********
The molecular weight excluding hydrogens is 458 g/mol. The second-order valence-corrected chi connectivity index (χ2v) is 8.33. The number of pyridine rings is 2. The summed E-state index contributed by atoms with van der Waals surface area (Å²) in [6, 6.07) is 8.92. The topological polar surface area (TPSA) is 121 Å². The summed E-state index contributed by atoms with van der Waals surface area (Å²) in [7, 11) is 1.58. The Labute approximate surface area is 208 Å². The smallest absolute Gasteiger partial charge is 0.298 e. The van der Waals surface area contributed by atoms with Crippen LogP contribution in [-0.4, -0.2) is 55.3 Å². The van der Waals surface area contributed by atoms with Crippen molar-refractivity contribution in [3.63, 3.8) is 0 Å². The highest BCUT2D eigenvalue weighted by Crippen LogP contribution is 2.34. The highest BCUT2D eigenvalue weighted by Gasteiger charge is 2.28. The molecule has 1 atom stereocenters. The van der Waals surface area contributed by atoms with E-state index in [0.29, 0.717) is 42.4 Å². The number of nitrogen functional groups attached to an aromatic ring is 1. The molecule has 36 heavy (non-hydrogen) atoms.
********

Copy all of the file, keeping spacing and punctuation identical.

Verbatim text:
The molecular weight excluding hydrogens is 458 g/mol. The second-order valence-corrected chi connectivity index (χ2v) is 8.33. The number of pyridine rings is 2. The summed E-state index contributed by atoms with van der Waals surface area (Å²) in [6, 6.07) is 8.92. The topological polar surface area (TPSA) is 121 Å². The summed E-state index contributed by atoms with van der Waals surface area (Å²) in [7, 11) is 1.58. The Labute approximate surface area is 208 Å². The smallest absolute Gasteiger partial charge is 0.298 e. The van der Waals surface area contributed by atoms with Crippen LogP contribution in [-0.4, -0.2) is 55.3 Å². The van der Waals surface area contributed by atoms with Crippen molar-refractivity contribution in [3.63, 3.8) is 0 Å². The highest BCUT2D eigenvalue weighted by Crippen LogP contribution is 2.34. The highest BCUT2D eigenvalue weighted by Gasteiger charge is 2.28. The molecule has 1 atom stereocenters. The van der Waals surface area contributed by atoms with E-state index in [0.29, 0.717) is 42.4 Å². The number of nitrogen functional groups attached to an aromatic ring is 1. The molecule has 36 heavy (non-hydrogen) atoms.